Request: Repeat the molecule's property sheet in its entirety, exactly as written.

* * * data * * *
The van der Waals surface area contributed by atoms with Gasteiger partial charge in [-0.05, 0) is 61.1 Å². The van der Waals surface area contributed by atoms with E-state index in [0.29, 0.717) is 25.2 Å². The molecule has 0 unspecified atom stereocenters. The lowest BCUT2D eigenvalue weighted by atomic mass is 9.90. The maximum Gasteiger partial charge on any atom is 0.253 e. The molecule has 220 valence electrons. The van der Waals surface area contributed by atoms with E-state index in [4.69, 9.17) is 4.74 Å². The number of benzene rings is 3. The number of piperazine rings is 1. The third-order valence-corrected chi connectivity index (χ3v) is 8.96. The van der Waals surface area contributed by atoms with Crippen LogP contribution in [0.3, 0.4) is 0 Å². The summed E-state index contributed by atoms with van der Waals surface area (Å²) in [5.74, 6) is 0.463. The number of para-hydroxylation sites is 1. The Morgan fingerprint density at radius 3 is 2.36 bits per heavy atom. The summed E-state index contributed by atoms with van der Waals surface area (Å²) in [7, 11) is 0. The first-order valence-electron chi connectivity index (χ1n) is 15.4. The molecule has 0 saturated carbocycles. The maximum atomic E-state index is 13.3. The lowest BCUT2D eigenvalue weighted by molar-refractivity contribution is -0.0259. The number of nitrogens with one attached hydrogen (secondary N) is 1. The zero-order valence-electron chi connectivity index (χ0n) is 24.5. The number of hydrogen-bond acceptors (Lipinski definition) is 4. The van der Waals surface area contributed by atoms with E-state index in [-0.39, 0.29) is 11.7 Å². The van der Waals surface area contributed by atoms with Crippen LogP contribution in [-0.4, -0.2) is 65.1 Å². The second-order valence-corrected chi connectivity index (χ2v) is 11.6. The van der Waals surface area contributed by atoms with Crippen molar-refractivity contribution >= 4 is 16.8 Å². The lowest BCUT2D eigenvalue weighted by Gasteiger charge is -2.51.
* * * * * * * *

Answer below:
The van der Waals surface area contributed by atoms with Gasteiger partial charge in [-0.05, 0) is 61.1 Å². The van der Waals surface area contributed by atoms with E-state index in [0.29, 0.717) is 25.2 Å². The molecule has 0 unspecified atom stereocenters. The lowest BCUT2D eigenvalue weighted by atomic mass is 9.90. The maximum Gasteiger partial charge on any atom is 0.253 e. The molecule has 220 valence electrons. The van der Waals surface area contributed by atoms with E-state index in [4.69, 9.17) is 4.74 Å². The number of benzene rings is 3. The number of piperazine rings is 1. The third-order valence-corrected chi connectivity index (χ3v) is 8.96. The van der Waals surface area contributed by atoms with Crippen LogP contribution in [0.3, 0.4) is 0 Å². The summed E-state index contributed by atoms with van der Waals surface area (Å²) in [5.74, 6) is 0.463. The number of para-hydroxylation sites is 1. The Morgan fingerprint density at radius 3 is 2.36 bits per heavy atom. The summed E-state index contributed by atoms with van der Waals surface area (Å²) in [7, 11) is 0. The first-order valence-electron chi connectivity index (χ1n) is 15.4. The molecule has 0 saturated carbocycles. The maximum atomic E-state index is 13.3. The lowest BCUT2D eigenvalue weighted by molar-refractivity contribution is -0.0259. The number of nitrogens with one attached hydrogen (secondary N) is 1. The zero-order valence-electron chi connectivity index (χ0n) is 24.5. The number of hydrogen-bond acceptors (Lipinski definition) is 4. The van der Waals surface area contributed by atoms with E-state index in [-0.39, 0.29) is 11.7 Å². The van der Waals surface area contributed by atoms with Crippen LogP contribution in [-0.4, -0.2) is 65.1 Å². The second-order valence-corrected chi connectivity index (χ2v) is 11.6. The van der Waals surface area contributed by atoms with Crippen molar-refractivity contribution >= 4 is 16.8 Å². The lowest BCUT2D eigenvalue weighted by Gasteiger charge is -2.51.